Interview: ‘We have to use the oil to transform Africa’
In a new book, leading African energy lawyer NJ Ayuk examines how the oil and gas industry could help Africa to peace and prosperity. Some of his assertions are controversial.
DW: It’s often said that Africa suffers from a resource curse. Economic experts say African countries shouldn’t just concentrate on developing their natural resources but also focus on other sectors like agriculture and tourism. In your book, “Big Barrels: African Oil and Gas and the Quest for Prosperity” you disagree with that thesis. Why?
Ayuk: I don’t disagree with the thesis of focusing on other economies. What I disagree with is the idea of using all the money to really focus on developing things. Of course, the best thing to reverse the resource curse is taking not just money from oil but ensuring that the whole supply chain and the value is used to develop other sectors.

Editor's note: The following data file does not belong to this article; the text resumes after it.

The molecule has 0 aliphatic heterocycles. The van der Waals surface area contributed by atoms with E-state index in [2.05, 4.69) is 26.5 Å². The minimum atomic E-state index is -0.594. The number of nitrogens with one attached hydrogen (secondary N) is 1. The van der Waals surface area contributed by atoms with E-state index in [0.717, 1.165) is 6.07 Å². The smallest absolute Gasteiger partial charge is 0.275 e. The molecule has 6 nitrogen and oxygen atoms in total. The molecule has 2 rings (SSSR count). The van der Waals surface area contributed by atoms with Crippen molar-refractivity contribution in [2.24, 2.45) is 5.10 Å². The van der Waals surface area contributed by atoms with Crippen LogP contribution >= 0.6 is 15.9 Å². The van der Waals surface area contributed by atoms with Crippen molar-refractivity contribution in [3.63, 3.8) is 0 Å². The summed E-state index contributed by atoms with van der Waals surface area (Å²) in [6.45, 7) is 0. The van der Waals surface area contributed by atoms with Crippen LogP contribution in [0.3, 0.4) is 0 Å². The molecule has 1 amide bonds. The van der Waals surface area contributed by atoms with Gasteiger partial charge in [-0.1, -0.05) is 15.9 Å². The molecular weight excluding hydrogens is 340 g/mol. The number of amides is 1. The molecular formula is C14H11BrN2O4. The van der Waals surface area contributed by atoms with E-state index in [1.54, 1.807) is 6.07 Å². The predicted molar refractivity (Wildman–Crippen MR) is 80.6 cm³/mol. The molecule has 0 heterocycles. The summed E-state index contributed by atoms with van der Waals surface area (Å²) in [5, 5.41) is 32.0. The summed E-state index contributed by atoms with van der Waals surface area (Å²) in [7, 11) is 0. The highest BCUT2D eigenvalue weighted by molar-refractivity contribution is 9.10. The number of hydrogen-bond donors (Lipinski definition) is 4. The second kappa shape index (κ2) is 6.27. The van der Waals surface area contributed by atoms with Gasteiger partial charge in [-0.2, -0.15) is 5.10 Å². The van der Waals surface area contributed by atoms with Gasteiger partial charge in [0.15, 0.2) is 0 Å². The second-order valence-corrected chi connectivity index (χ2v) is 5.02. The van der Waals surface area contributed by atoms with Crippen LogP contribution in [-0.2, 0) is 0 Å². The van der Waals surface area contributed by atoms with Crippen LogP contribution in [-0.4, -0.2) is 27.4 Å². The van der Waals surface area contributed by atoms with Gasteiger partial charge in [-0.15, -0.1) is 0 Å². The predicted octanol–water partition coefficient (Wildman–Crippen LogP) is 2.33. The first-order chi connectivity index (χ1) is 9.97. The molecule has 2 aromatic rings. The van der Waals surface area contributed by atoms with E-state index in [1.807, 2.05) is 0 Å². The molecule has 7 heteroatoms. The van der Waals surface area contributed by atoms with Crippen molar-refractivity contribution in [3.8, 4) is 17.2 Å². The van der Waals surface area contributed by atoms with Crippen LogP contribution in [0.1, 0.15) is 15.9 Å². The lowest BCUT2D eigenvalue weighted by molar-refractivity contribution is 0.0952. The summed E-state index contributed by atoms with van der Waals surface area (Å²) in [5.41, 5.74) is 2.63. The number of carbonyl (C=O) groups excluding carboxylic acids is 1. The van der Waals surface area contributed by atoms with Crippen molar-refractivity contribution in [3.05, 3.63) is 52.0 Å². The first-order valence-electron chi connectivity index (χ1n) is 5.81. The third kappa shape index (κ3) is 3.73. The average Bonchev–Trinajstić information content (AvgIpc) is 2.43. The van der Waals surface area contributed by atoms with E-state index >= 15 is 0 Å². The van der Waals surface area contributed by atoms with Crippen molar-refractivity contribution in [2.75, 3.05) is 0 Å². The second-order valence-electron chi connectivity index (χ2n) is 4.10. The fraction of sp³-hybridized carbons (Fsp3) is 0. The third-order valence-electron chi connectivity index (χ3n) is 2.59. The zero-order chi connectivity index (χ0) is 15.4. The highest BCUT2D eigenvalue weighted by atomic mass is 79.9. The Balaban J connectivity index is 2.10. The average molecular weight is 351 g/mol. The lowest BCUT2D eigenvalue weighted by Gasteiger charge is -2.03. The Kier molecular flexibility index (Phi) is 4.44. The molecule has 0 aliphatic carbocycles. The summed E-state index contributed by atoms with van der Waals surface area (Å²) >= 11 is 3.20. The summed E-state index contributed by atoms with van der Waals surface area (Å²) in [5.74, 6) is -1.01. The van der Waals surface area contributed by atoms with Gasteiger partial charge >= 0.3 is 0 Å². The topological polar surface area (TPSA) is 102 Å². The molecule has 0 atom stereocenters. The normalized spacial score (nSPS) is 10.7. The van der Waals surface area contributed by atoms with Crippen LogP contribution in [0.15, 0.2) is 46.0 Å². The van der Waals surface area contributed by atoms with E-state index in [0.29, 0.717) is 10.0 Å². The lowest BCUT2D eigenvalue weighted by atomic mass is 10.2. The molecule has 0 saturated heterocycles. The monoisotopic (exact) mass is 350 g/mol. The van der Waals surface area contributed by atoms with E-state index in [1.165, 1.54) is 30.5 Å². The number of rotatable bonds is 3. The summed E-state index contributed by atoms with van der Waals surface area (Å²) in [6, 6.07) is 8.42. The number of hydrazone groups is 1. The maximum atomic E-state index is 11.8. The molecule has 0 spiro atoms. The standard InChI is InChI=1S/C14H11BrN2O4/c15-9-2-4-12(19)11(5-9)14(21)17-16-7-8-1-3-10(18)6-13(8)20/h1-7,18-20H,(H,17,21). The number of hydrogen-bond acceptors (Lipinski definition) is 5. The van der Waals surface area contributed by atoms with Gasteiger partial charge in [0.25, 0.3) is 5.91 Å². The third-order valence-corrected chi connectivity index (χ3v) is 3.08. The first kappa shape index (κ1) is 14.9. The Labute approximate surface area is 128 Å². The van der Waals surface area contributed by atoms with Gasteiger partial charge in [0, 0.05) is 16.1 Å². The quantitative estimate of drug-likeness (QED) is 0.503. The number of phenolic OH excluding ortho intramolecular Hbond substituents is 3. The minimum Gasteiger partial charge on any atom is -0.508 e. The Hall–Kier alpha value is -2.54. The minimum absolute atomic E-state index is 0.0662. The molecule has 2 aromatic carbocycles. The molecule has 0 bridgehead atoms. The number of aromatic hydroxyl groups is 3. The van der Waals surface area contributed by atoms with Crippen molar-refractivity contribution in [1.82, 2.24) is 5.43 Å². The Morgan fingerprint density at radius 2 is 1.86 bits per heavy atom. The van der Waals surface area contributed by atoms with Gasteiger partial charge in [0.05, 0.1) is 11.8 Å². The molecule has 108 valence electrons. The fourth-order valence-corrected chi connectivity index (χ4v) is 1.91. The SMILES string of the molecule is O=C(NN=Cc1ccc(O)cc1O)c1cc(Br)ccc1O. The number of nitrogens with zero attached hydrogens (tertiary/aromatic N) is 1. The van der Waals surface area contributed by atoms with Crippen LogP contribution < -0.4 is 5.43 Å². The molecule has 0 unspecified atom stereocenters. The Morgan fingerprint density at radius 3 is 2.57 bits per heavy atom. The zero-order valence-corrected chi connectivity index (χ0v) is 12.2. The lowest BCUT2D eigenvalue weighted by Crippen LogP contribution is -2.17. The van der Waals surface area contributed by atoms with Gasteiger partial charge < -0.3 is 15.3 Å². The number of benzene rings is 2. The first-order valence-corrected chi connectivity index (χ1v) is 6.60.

If, for example, the government of Nigeria or the government of Congo takes one billion dollars from its oil resources and puts it into agriculture, that’s not enough. Money is not the only thing. You have to create an enabling environment for the other sectors to happen. If you don’t make it easy to create a business and have low taxes – without corruption – and ensure governance, you will not be able to create an agricultural sector.
Nigeria, for instance, mainly concentrated on extracting crude oil and gas and neglected other fields like the agricultural sector, which was for a long time the economic backbone of the country. Since the world price for crude oil dropped drastically, the Nigerian economy has almost collapsed. What should African countries that find themselves in such situations do?